``````double_index = index * 2
``````

You need to check if the variable `index` would be an invalid index for the list `lst` . The way this occurs is if the `index` is greater than the highest index in the list. (Remember list indices start a `0` ).

What do you mean by this exactly? Doe you mean greater than the size of the numbers contained within the list or the actual size of the index (ex. 5 integers vs. 4 integers?)

Yes it does thank you! I am having issues with doubling the index `index` though. I was thinking about just doubling with multiplication and adding it to a new variable.

Except you have to double the value at the given index, not the index itself (as per the instructions.

You’re doubling just great, it’s just the wrong thing you’re doubling.

As @toastedpitabread suggested, use `len()`-that’s a clue. What does the `len` function do? Once you’ve answered that, you can then think: “how can I use it to validate the `index` variable”. Once you know that, you can write the code to do that.

Okay thanks all. This put me on a new path of thinking and I was able to multiple the value of the index successfully but I’m still struggling with validating the index.

``````#Write your function here
def double_index(lst, index):
validate_index = len(lst)
value = lst[index]
value_doubled = value * 2
if validate_index > value
return lst

#Uncomment the line below when your function is done
print(double_index([3, 8, -10, 12], 2))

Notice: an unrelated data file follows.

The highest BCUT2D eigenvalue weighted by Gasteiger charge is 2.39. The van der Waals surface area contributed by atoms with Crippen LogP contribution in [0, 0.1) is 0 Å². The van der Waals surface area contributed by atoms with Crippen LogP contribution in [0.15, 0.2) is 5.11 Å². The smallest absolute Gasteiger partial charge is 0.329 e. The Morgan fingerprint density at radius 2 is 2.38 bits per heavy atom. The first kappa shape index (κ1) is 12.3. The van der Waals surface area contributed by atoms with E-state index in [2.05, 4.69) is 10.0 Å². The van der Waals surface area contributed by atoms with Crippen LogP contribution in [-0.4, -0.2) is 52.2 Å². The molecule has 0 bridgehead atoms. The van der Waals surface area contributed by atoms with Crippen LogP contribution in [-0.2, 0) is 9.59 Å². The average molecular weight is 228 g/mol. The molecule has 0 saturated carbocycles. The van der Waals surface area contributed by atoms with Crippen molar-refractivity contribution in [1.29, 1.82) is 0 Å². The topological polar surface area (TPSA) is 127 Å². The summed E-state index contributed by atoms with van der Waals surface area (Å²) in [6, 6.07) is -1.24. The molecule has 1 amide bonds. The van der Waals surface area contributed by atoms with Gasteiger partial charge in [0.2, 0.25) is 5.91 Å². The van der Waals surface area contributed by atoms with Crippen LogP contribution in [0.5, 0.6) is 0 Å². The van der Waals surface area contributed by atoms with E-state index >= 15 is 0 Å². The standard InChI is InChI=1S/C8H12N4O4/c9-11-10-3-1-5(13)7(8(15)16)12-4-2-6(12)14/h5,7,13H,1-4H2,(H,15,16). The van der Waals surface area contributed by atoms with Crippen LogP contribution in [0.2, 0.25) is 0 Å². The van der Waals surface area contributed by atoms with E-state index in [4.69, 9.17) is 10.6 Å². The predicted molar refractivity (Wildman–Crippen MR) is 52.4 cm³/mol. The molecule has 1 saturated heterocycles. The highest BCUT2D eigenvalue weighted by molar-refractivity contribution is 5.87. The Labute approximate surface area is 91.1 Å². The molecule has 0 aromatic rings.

``````

So when we find out the length of our list, we basically know all its indexes.

What kind of index is not valid in a given list? One that doesn’t exist… (which would be what?)

Let’s put it into a real scenario. School lockers: let’s say there’s 30 in a class. They’re 0-indexed (who knows for what reason ahhahahah)…

So I can access 0-29. Which numbers can I not access?

Haha I believe you can’t access the last one so 30.

Maybe lst[-1]?

Thats’s correct! So, in relation to the numbers 0-29, what is 30? (Is it bigger, smaller, etc). What does that tell you about invalid indexes?

`lst[-1]` would actually mean the last value in `lst`, due to the way list indexing/slicing works in Python.

@codeneutrino

I think I see 30 is 1 + the last value so maybe in the problem I’m trying to solve it would be

``````#Write your function here
def double_index(lst, index):
validate_index = len(lst)
index_plus_one = index + 1
value = lst[index]
value_doubled = value * 2
if validate_index < index_plus_one:
return lst

#Uncomment the line below when your function is done
print(double_index([3, 8, -10, 12], 2))`````````

You’re almost right! What is that number (`index`) was 2 greater than `len(lst)`, or 3 greater? Should you make that part of the validation process.

Edit: The above post by @jrb0831 was mostly correct-I mis read it.

@codeneutrino

Would I use .append(1)? I’m not too sure how to validate multiple values. is there some type of loop function?

I mean, if the `index` value was-for our example-was 31. Would that also be incorrect. What if it was 32? On a more general sense, what is 30 in relation to 29-as in, is it bigger or smaller, etc?

For the record…

``````lst[-1]
``````

is an index reference, not a slice.

``````lst[-1:]
``````

is a slice.

1 Like

Yes is that what I am doing in my if statement?

using the > (greater than) symbol

``````#Write your function here
def double_index(lst, index):
validate_index = len(lst)
index_plus_one = index
value = lst[index]
value_doubled = value * 2
if validate_index > index_plus_one:
return lst
``````
1 Like